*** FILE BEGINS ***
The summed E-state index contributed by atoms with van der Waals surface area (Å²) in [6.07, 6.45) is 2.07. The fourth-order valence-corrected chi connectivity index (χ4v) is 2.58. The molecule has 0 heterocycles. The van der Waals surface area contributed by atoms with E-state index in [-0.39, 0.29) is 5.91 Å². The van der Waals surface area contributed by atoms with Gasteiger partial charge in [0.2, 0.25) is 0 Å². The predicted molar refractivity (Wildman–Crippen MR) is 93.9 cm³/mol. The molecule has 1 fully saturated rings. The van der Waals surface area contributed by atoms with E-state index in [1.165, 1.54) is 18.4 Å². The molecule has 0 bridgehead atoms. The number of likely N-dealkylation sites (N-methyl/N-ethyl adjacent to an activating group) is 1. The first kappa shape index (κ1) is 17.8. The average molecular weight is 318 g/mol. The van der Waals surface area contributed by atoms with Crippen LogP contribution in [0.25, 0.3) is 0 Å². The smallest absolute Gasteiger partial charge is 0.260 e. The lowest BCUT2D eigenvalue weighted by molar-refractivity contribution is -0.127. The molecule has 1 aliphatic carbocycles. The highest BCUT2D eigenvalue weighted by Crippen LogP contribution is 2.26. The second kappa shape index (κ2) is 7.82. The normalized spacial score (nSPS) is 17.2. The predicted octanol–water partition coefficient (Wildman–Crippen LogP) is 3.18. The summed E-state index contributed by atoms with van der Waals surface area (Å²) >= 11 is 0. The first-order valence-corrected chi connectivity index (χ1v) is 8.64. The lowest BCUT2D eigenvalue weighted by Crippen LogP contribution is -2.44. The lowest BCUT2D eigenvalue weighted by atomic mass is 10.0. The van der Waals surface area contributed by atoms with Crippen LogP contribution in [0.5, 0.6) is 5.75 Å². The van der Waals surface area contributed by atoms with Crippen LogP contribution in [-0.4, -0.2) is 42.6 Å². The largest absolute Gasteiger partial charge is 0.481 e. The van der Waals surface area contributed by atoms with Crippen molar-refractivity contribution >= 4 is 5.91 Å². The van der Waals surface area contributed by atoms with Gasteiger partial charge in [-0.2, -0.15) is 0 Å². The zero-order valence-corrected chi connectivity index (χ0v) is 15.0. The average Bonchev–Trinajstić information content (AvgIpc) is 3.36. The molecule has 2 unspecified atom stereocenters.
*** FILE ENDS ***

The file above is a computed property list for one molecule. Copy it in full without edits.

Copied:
The summed E-state index contributed by atoms with van der Waals surface area (Å²) in [6.07, 6.45) is 2.07. The fourth-order valence-corrected chi connectivity index (χ4v) is 2.58. The molecule has 0 heterocycles. The van der Waals surface area contributed by atoms with E-state index in [-0.39, 0.29) is 5.91 Å². The van der Waals surface area contributed by atoms with Gasteiger partial charge in [0.2, 0.25) is 0 Å². The predicted molar refractivity (Wildman–Crippen MR) is 93.9 cm³/mol. The molecule has 1 fully saturated rings. The van der Waals surface area contributed by atoms with E-state index in [1.165, 1.54) is 18.4 Å². The molecule has 0 bridgehead atoms. The number of likely N-dealkylation sites (N-methyl/N-ethyl adjacent to an activating group) is 1. The first kappa shape index (κ1) is 17.8. The average molecular weight is 318 g/mol. The van der Waals surface area contributed by atoms with Crippen LogP contribution in [0.25, 0.3) is 0 Å². The smallest absolute Gasteiger partial charge is 0.260 e. The lowest BCUT2D eigenvalue weighted by molar-refractivity contribution is -0.127. The molecule has 1 aliphatic carbocycles. The highest BCUT2D eigenvalue weighted by Crippen LogP contribution is 2.26. The second kappa shape index (κ2) is 7.82. The normalized spacial score (nSPS) is 17.2. The predicted octanol–water partition coefficient (Wildman–Crippen LogP) is 3.18. The summed E-state index contributed by atoms with van der Waals surface area (Å²) >= 11 is 0. The first-order valence-corrected chi connectivity index (χ1v) is 8.64. The lowest BCUT2D eigenvalue weighted by Crippen LogP contribution is -2.44. The lowest BCUT2D eigenvalue weighted by atomic mass is 10.0. The van der Waals surface area contributed by atoms with Crippen LogP contribution in [0.5, 0.6) is 5.75 Å². The van der Waals surface area contributed by atoms with Crippen LogP contribution in [-0.4, -0.2) is 42.6 Å². The largest absolute Gasteiger partial charge is 0.481 e. The van der Waals surface area contributed by atoms with Crippen molar-refractivity contribution >= 4 is 5.91 Å². The van der Waals surface area contributed by atoms with Gasteiger partial charge in [-0.2, -0.15) is 0 Å². The zero-order valence-corrected chi connectivity index (χ0v) is 15.0. The average Bonchev–Trinajstić information content (AvgIpc) is 3.36. The molecule has 2 unspecified atom stereocenters.